A quick look at the two approaches to privacy
The rave of recent scandals including the Facebook-Cambridge Analytica paved way for new consumer privacy regulations worldwide. The European Union was the first to come forward with a new set of standards for data privacy with the General Data Protection Regulation (GDPR) compliance that went into effect last year.
California, too, is about to govern the data security of its citizens with the forthcoming California Consumer Privacy Act (CCPA) which is scheduled to go live in 2020. More states like New York, Nevada, Vermont, and Washington will be seen following suit soon.
Here’s an overview of both the approaches.
Similarities and Differences
While both GDPR and CCPA regulations are not the same, the core of the practices remain intact. They are:
- Being transparent with consumers
- Rethinking why businesses collect personal data
- Offering consumers a legitimate explanation for the use of personal data
- Defining the data lifecycle
- Outlining ways for disposing data at consumer's discretion
Moving further, here is an analysis of the differences that sets CCPA apart from GDPR.
1. The use of consumer privacy
The processing of personal data is illegal under the GDPR compliance. But then, though data processing is not prohibited under CCPA, businesses need to offer consumers a way to opt-out.
2. Businesses subject to regulation
GDPR applies to any business located within or outside of the EU, provided they offer goods or services to monitor the behavior of its citizens.
CCPA applies to companies that earn 50% or more of its annual income by selling consumers’ personal data. Moreover, businesses that do not have 50,000 or more consumers or whose annual gross revenue is less than $25 million USD need not comply.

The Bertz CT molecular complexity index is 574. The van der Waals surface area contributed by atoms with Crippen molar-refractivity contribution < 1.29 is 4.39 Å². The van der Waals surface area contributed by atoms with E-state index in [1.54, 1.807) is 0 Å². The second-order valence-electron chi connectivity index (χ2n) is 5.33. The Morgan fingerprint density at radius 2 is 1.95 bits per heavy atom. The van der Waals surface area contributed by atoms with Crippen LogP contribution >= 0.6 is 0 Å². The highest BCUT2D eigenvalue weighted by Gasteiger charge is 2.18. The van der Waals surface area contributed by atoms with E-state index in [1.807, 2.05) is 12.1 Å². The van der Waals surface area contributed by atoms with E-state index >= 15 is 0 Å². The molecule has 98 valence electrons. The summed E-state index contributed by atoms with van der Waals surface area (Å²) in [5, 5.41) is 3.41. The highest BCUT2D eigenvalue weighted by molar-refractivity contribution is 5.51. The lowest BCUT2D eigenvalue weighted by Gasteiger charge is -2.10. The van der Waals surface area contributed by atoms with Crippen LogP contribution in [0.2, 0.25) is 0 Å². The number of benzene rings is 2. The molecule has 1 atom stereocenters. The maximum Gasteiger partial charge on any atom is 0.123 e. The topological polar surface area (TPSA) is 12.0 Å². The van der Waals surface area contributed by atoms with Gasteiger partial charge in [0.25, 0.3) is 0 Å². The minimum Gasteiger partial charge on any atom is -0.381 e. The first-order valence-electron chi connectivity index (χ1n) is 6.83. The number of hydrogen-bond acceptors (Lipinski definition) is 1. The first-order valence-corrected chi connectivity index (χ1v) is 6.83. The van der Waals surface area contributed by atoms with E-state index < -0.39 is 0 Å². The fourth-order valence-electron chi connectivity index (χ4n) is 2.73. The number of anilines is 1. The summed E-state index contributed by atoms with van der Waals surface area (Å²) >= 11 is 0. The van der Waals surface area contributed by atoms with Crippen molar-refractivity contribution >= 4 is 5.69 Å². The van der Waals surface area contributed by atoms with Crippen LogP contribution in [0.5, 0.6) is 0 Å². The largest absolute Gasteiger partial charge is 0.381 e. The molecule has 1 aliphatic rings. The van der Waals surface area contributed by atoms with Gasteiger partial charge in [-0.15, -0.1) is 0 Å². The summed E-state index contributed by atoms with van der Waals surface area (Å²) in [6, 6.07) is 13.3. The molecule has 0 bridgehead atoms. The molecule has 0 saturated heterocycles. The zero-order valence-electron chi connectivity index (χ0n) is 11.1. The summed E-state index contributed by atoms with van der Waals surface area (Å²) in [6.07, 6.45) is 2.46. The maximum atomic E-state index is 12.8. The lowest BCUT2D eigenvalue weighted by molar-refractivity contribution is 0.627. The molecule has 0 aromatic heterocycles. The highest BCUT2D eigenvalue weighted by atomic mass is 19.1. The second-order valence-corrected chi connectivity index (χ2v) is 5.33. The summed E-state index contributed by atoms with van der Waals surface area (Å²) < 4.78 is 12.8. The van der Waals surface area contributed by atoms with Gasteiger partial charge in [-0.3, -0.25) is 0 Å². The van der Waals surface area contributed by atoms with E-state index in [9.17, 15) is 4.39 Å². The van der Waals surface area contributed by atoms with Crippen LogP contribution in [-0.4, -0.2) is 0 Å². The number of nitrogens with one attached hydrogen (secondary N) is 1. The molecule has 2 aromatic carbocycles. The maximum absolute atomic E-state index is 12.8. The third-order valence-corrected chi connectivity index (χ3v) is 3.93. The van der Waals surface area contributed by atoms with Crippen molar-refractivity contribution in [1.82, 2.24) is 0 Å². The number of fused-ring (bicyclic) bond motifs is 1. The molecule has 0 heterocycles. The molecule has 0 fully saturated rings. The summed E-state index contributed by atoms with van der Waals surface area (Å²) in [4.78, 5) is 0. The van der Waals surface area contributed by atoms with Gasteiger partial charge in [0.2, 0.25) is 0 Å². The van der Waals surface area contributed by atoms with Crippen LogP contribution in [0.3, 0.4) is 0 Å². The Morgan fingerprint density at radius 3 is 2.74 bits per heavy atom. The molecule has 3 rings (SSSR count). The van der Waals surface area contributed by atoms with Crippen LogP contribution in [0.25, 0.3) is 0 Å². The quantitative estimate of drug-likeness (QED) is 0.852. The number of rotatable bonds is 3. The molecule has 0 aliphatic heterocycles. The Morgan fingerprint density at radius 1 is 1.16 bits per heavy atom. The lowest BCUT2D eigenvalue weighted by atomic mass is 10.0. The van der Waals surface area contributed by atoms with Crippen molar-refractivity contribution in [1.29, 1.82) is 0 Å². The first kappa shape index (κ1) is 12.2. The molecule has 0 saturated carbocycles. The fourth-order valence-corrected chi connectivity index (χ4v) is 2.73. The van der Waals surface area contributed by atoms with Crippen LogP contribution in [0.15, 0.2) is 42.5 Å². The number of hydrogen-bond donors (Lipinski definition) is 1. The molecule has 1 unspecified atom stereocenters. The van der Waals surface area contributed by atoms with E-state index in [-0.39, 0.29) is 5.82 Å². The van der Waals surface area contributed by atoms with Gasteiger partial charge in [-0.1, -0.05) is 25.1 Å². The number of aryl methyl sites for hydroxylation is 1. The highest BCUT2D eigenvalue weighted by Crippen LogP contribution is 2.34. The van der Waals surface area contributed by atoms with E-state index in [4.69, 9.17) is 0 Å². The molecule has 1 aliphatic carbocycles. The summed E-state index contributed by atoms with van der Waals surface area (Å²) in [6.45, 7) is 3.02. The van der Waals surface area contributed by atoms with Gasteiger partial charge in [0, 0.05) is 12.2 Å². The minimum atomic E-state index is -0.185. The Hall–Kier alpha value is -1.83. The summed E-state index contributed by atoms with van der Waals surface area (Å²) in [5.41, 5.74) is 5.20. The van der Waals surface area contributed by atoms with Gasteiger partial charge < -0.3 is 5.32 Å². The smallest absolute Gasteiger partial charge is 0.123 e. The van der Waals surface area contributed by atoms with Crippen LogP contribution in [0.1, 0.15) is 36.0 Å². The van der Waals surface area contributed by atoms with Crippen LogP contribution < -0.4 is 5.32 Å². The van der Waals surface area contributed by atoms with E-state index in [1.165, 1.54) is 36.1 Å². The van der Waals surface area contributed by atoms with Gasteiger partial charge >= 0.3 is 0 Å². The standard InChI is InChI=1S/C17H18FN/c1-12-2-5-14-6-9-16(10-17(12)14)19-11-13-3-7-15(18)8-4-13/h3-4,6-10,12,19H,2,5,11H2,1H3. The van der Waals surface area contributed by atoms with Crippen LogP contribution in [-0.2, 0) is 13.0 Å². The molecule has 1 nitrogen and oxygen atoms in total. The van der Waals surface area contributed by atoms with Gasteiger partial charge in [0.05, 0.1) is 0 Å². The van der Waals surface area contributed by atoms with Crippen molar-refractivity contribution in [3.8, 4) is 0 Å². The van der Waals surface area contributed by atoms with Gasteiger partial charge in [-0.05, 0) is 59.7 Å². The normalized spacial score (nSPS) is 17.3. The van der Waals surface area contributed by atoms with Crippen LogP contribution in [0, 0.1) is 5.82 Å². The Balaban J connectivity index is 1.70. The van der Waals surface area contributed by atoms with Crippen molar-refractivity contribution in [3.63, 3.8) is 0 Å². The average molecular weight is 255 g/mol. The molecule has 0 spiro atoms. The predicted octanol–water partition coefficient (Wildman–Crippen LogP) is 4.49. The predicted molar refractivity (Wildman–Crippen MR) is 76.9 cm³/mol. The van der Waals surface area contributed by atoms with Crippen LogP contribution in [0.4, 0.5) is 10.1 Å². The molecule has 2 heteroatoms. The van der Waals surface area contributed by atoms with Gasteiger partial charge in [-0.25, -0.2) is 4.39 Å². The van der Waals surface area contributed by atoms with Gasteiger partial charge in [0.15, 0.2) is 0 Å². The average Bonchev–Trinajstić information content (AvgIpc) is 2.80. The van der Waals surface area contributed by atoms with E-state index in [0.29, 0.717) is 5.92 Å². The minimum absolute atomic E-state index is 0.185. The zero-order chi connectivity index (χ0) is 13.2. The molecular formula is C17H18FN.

3. What data is considered personal?
Any information that can exclusively identify a person is considered personal under the GDPR compliance. It also includes sensitive data that warrants extra attention or data consisting of political opinions, religious beliefs, ethnic origin, genetic data, biometric data, concerning a person’s sex life or sexual orientation.
CCPA includes broader coverage. It covers data that identifies or is capable of being associated or linked with a particular consumer or household. For example, a consumer's search history, clickstream data, or location is considered personal under CCPA.
4. Right to be forgotten
GDPR obligates businesses to erase customer data upon request and also inform third-party businesses where they have sold.
CCPA, on the other hand, obligates businesses to erase only those data that's been collected from the consumer and need not approach third-party sources.
5. Right to opt-out
The CCPA gives consumers the power to opt-out from the sale of their personal information and businesses cannot question such requests for at least 12 months.
The GDPR does not directly restrict the sale of personal information. But it offers a broader approach instead that gives consumers the ability to opt-out of having their data used for commercial purposes.
6. Violations and penalties
GDPR penalizes businesses with 4% of global annual income or €20 million Euro per violation, (whichever is higher), whereas penalties under CCPA are much narrower and are capped at $7,500 per violation.
To learn more about the GDPR and the CCPA compliances, check out the infographic by LoginRadius.